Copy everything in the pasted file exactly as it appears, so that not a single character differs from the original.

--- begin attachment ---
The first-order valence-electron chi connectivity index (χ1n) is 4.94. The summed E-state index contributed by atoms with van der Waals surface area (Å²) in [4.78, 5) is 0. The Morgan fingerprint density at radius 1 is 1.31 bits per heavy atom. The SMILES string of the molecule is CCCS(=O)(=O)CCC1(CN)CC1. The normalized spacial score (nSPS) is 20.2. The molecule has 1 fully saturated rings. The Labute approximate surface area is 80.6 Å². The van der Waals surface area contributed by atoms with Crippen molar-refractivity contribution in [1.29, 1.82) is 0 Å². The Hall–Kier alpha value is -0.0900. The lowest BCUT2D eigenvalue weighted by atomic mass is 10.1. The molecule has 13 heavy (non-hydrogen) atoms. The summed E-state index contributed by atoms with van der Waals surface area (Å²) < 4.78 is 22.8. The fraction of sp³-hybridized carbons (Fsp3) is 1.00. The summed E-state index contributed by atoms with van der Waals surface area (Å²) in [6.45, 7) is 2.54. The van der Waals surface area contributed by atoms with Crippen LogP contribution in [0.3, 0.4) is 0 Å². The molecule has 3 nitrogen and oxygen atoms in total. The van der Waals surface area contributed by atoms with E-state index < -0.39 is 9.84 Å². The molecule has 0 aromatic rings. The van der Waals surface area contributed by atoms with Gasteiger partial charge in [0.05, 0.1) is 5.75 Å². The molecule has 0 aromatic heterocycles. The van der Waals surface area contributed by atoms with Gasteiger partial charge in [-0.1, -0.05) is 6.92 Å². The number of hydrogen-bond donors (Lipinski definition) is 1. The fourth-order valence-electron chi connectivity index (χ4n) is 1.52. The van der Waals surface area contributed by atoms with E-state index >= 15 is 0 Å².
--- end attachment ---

The first-order valence-electron chi connectivity index (χ1n) is 4.94. The summed E-state index contributed by atoms with van der Waals surface area (Å²) in [4.78, 5) is 0. The Morgan fingerprint density at radius 1 is 1.31 bits per heavy atom. The SMILES string of the molecule is CCCS(=O)(=O)CCC1(CN)CC1. The normalized spacial score (nSPS) is 20.2. The molecule has 1 fully saturated rings. The Labute approximate surface area is 80.6 Å². The van der Waals surface area contributed by atoms with Crippen molar-refractivity contribution in [1.29, 1.82) is 0 Å². The Hall–Kier alpha value is -0.0900. The lowest BCUT2D eigenvalue weighted by atomic mass is 10.1. The molecule has 13 heavy (non-hydrogen) atoms. The summed E-state index contributed by atoms with van der Waals surface area (Å²) < 4.78 is 22.8. The fraction of sp³-hybridized carbons (Fsp3) is 1.00. The summed E-state index contributed by atoms with van der Waals surface area (Å²) in [6.45, 7) is 2.54. The van der Waals surface area contributed by atoms with Crippen LogP contribution in [0.3, 0.4) is 0 Å². The molecule has 3 nitrogen and oxygen atoms in total. The van der Waals surface area contributed by atoms with E-state index < -0.39 is 9.84 Å². The molecule has 0 aromatic rings. The van der Waals surface area contributed by atoms with Gasteiger partial charge in [0.05, 0.1) is 5.75 Å². The molecule has 0 aromatic heterocycles. The van der Waals surface area contributed by atoms with Gasteiger partial charge in [-0.1, -0.05) is 6.92 Å². The number of hydrogen-bond donors (Lipinski definition) is 1. The fourth-order valence-electron chi connectivity index (χ4n) is 1.52. The van der Waals surface area contributed by atoms with E-state index >= 15 is 0 Å².